Relativity visualized
Motion near the cosmic speed limit
Approaching lattice (0.9 c), MPEG4 320×240 (254 kB), MPEG4 640×480 (620 kB)

Motion near the cosmic speed limit

Ute Kraus, July 14, 2005

The speed of light in vacuum – 299 792 458 meters per second or more than a billion kilometers per hour – is the ultimate speed limit, enforced by the laws of nature. Compared to light, motion in everyday life is extremely slow. But even though we never experience high velocities ourselves, in theory we understand them very well. Computer simulations based on the special theory of relativity make it possible to simply take a look at objects moving at nearly the speed of light.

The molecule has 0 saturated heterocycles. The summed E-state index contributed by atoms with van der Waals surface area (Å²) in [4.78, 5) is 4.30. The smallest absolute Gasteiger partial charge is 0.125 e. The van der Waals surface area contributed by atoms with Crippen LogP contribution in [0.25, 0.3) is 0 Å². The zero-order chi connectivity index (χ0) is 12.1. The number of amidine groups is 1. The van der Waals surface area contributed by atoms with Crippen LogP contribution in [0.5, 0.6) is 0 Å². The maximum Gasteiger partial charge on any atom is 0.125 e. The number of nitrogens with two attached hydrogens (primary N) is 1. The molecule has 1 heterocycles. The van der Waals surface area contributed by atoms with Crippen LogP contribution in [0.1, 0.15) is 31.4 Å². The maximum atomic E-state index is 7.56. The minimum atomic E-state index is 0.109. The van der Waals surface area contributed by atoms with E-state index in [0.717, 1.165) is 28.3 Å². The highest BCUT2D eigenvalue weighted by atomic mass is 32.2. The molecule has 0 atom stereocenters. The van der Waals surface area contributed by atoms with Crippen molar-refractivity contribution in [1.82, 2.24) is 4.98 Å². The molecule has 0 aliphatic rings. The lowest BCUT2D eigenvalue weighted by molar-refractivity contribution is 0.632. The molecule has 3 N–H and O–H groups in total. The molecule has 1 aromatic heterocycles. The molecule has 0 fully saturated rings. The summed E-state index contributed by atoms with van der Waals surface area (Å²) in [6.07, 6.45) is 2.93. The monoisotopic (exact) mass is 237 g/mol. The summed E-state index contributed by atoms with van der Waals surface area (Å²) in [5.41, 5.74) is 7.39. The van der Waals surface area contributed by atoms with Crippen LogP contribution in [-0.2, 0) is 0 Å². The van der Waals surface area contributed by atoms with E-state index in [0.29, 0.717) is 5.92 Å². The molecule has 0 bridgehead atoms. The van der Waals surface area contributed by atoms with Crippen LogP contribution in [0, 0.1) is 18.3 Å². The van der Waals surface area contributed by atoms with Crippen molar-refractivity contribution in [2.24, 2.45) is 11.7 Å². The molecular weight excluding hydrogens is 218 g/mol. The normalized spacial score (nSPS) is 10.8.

This is the online version of Ute Kraus: Bewegung am kosmischen Tempolimit – Visualisierungen zur Speziellen Relativitätstheorie, Sterne und Weltraum, August 2005, S. 40-46.

The PDF of the printed version (in German) can be downloaded hereexternal link from the web page of WiS! - Wissenschaft in die Schulen! external link

More: Additional examples of the visual appearance of objects at relativistic speeds, including movies, can be found in Sights that Einstein could not yet see and in Rolling Wheels. Relativistic soccer is the topic of The ball is round. The opposite scenario of an observer moving at nearly the speed of light is illustrated and explained in Through the city at nearly the speed of light.

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Authors: Ute Kraus, Date: July 14, 2005
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